Corrections or additions?
This review by Simon Saltzman was published in U.S. 1
Newspaper on April 21, 1999. All rights reserved.
Review: `The Lion in Winter’
The Roundabout Theater Company has found a genuine
lioness for the role of Eleanor of Aquitaine in the first Broadway
revival of James Goldman’s "The Lion in Winter." Whatever
the longstanding pros and cons are regarding this 1965 comedy-drama
about the feuding Plantagenets and Capets, circa 1183, Stockard Channing
is the one to make the stage quiver and quake, as the wife of Henry
II. Amidst a torrent of semi-historical, semi-hysterical ranting and
threatening, Channing lays siege to the royal household, and shows
There is much to entertain us in this raucous play in which the imprisoned
Queen, who has led a series of rebellions against the King, arrives
for the Christmas season and brings along her savage wit and lusty
unrepentant heart. To experience the sheer force that Channing puts
behind Eleanor’s "mommy dearest" front, as well as behind
her inescapable despair is quite thrilling and a needed boost for
this otherwise disappointing staging.
For those who are familiar with Katherine Hepburn’s performance in
the great(er) film version (Peter O’Toole was Henry) or who remember
the role’s originator on Broadway, Rosemary Harris (opposite Robert
Preston as Henry), Channing may not appear to plumb the depths of
the character with the same versatility or variety. But there is no
denying that Channing effectively scorches the surface of Eleanor
with the clawing vengeance of a lioness scorned.
Goldman’s glittering witty prose, a genial mix of the high-minded
and the low-brow, and to my mind not well enough regarded by many
critics, does a great job of propelling the story from one explosive
climax to another. Henry’s three sons connive and deceive one another
in a constant barrage of almost literal backbiting. This all happens
under the watchful eye of the ever-resourceful Eleanor, who proves
without losing much time that she can connive and deceive them all
in her quest to keep Henry in tow.
Not easily out-foxed or out-witted, Henry flaunts his power and his
young French mistress Alais around the court only to learn from Phillip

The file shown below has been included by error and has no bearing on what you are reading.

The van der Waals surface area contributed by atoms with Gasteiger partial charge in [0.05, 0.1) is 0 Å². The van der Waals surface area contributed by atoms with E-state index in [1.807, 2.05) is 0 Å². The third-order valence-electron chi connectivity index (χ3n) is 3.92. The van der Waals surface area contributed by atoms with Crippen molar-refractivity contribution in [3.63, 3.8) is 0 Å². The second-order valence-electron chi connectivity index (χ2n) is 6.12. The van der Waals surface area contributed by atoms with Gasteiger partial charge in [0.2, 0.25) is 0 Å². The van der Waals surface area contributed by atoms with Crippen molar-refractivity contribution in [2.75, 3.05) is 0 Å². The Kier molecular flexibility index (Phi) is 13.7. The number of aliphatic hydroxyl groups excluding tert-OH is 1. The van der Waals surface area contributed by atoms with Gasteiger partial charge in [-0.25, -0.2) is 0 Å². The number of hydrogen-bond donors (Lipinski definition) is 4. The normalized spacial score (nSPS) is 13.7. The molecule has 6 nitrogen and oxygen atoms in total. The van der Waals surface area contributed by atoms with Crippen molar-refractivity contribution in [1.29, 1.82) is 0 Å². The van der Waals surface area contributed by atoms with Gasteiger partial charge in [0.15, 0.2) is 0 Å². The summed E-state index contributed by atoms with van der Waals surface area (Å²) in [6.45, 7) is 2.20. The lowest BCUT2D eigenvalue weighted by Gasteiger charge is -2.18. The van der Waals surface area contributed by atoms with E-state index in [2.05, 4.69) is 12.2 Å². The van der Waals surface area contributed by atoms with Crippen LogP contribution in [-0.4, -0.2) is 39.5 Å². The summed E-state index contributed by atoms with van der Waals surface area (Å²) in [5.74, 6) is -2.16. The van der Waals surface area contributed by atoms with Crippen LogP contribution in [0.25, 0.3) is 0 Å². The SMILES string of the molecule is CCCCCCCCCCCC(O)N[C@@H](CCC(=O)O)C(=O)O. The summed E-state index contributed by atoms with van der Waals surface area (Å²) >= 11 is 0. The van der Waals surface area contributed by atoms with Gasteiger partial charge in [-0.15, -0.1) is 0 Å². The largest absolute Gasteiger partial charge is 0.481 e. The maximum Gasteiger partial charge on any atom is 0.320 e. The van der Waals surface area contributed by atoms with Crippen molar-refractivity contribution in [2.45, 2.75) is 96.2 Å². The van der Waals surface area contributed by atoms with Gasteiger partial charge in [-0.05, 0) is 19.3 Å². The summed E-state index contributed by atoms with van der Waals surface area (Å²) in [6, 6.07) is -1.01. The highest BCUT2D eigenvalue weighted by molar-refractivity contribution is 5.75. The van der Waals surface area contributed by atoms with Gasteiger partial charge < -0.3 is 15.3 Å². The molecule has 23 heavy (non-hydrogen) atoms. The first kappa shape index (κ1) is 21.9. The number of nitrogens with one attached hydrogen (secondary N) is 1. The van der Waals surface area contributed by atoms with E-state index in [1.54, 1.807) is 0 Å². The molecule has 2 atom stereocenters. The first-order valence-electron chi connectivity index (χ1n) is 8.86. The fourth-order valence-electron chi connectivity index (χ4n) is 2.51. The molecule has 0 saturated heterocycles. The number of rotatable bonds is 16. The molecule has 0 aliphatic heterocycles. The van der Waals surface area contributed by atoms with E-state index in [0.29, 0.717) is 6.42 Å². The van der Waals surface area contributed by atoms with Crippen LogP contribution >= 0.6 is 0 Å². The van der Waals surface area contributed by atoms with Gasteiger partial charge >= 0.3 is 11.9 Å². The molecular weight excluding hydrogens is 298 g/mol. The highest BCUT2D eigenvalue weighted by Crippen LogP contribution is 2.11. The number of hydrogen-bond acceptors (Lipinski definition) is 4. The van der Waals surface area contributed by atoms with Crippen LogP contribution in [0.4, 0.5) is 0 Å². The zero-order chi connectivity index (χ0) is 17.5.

King of France, that he must relinquish her in marriage to Richard,
his eldest son, fulfilling an old treaty requirement between the nations.
The play is a whirlwind of vicious verbal assaults that at times becomes
a little too relentless to be believed. That it remains somewhat of
a miracle of heightened reality is thanks to Goldman’s never less
than amusingly trenchant text.
There is also a pomposity and pretentiousness to the proceedings that
tends to make you think you are watching a dramatization of events
with some historical relevance and importance instead of a contemporary
look at human follies and universal flaws in a remote and distant
setting. It is just this arrogance and pith with a sprinkle of old-fashioned
salacious humor that can make "Lion" such good theater, if
not good history.
The fine actor Laurence Fishburne (he won the Tony for "Two Trains
Running") is Henry. But one only wishes that the bravura demands
of the role appeared to suit him as easily as does the fit of the
royal robes. Despite his commanding presence and resonating voice,
Fishburne is no match in tone or temperament for Stockard. Fishburne’s
performance is not to be entirely dismissed, however, as he shows
us a conflicted man capable of many loves, changing his bedside manner
as often as he switches favors from one son to another.
Watching Fishburne dash from passionate caresses with
the youthfully seductive Alais (a nice but unexceptional turn by Emily
Bergyl) into the loving clutches and fangs of Eleanor is not short
of being fun. Even with shortcomings, Fishburne makes for a decidedly
robust survivor in this house of royal intrigues, as he at no time
loses sight of the intrinsic sense of humor in his character that
keeps the king sane as well as sharp, even in his darkest moments.
Channing’s wry asides are as menacing as her maneuvers around the
feeble and trembling walls of insecurity that are slowly crumbling
around her three sons John (Keith Nobbs), the youngest, scruffiest,
and most immature; Geoffrey (Neal Huff), the most resentful because
he is ignored middle son; and the ever angry Richard Lionheart (Chuma
Hunter-Gault), whose exposed homosexual affair with King Phillip of
France merely adds only one more cause for alarm along with all the
other 812 traumas that happen with lightning frequency during the
event-filled two hours and ten minutes. Considering the astonishingly
wretched acting by the three actors who play these sons, honors go
to Roger Howarth’s mercenary Phillip who had no trouble entrapping
and devouring his prey with glowering affection.
Burdened with such ineffective supporting players, director Michael
Mayer had his work cut out for him keeping the audience in a constant
state of hypertension, a necessity in this play. Undoubtedly Mayer
realizes that the play at its heart is less than meets the ear, so
he keeps the action swirling and the quips coming as fast and as furious
as possible. Michael Krass’ authentic-looking, 12th-century costumes
are admirable, but never flattering to anybody. David Gallo’s castle
interiors are a circling maze of majestic moody chambers. HH
— Simon Saltzman
at 45 Street, 212-719-1300. $60. Through May 23.
Corrections or additions?
This page is published by PrincetonInfo.com
— the web site for U.S. 1 Newspaper in Princeton, New Jersey.